Three properties in the greater Helena area may be purchased using, in part, funds from the sale of the Canyon Ferry cabin sites.

The joint state and federal board that oversees the Montana Fish & Wildlife Conservation Trust agreed this week to contribute $50,000 toward buying 17 acres on the Mount Helena ridge, which a popular trail bisects; $249,000 for critical elk wintering grounds west of Helena; and $39,000 for parcels on Mount Ascension that provide part of the backdrop to the capital city.

In addition, the board agreed to provide $50,000 to the group that is trying to purchase and refurbish the twin Silos north of Townsend.

The funding was only a portion of what was requested in some of the cases, but Andy Baur, executive director of the Prickly Pear Land Trust, said the grants are always appreciated.

“It’s a critical source of funding for open space acquisitions in the Upper Missouri drainage, and we are grateful that it’s available,” Baur said. “We’ll just have to make sure that we continue to meet their criteria.”

The conservation trust was created through the sale of about 265 cabin sites around Canyon Ferry Reservoir that previously were owned by the federal Bureau of Reclamation. As part of the deal worked out with conservationists who were concerned that the government was giving up valuable public lands, the act authorizing the sale insisted that 50 percent of the interest raised off investing the fund must be spent to purchase land, conservation easements or improve public access in the Upper Missouri drainage; the other 50 percent can be used for the same purposes elsewhere in Montana.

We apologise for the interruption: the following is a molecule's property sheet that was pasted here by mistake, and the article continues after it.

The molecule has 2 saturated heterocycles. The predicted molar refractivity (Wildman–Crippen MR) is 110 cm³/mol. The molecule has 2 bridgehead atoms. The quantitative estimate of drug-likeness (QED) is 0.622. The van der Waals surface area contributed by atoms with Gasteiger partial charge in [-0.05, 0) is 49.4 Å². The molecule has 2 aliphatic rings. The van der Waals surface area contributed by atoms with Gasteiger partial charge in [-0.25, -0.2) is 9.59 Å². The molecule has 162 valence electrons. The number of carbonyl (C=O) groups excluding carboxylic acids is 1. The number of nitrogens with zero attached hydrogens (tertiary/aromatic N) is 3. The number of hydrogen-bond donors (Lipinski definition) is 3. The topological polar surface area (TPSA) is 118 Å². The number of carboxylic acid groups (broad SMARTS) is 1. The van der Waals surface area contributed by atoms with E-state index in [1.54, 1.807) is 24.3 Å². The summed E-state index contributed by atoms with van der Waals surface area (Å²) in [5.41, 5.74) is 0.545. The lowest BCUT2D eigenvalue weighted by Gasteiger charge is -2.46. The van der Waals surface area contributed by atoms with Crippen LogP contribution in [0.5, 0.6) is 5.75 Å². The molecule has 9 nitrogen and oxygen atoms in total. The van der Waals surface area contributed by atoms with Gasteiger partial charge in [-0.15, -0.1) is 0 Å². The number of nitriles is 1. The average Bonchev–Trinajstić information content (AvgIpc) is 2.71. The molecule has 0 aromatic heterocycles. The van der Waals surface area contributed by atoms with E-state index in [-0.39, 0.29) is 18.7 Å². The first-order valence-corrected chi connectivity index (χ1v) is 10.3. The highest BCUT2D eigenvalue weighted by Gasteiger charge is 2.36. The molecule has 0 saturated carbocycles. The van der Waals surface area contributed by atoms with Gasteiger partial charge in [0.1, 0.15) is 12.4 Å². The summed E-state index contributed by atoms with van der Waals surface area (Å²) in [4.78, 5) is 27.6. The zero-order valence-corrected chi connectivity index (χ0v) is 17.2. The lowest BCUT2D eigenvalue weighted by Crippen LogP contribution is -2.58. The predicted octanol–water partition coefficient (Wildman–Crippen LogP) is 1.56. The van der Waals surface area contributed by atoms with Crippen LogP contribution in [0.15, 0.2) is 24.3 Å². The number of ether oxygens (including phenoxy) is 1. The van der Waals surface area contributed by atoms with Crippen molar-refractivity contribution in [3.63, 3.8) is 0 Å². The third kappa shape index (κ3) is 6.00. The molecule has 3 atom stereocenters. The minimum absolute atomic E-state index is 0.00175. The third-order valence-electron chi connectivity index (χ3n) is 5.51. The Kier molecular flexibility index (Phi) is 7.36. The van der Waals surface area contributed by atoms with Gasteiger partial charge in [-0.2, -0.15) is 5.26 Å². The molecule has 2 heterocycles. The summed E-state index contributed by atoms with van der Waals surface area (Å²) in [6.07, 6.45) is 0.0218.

As of Thursday, the trust fund was around $19.5 million and about $728,000 was available for projects. However, the trust’s board is considering making additional money available this year.

“In the past, we said we would allocate about 4 percent, but we could do more or less,” said Rick Hotaling, who represents the Bureau of Land Management on the board. “… If the purpose of the trust is to buy land and if a good opportunity comes up, then let’s do it.”

The 17 acres on the Mount Helena ridge is one of numerous private in-holdings on the Helena National Forest and was highly coveted by the federal agency, for both its recreational use as well as for elk wintering ground, according to Bill Orsello, who is a public representative on the board and a member of a Citizen Advisory Board — or CAB — which looks over the proposed projects and makes funding recommendations.

“The ridge trail goes right through it and the owner had tried to close it,” Orsello said. “The Forest Service also was concerned that someone might buy it and want access, which would create almost two miles of roadway. It’s a real problematic in-holding.”

The recommendation to grant $50,000 to the project passed unanimously, as did all the other recommendations.

West of Helena, the Prickly Pear Land Trust is working with The Conservation Fund to purchase 421 acres known as the “Four Kids” property. It’s on the south side of Highway 12, just beyond the Broadwater Club and Hot Springs, and abuts Helena National Forest land.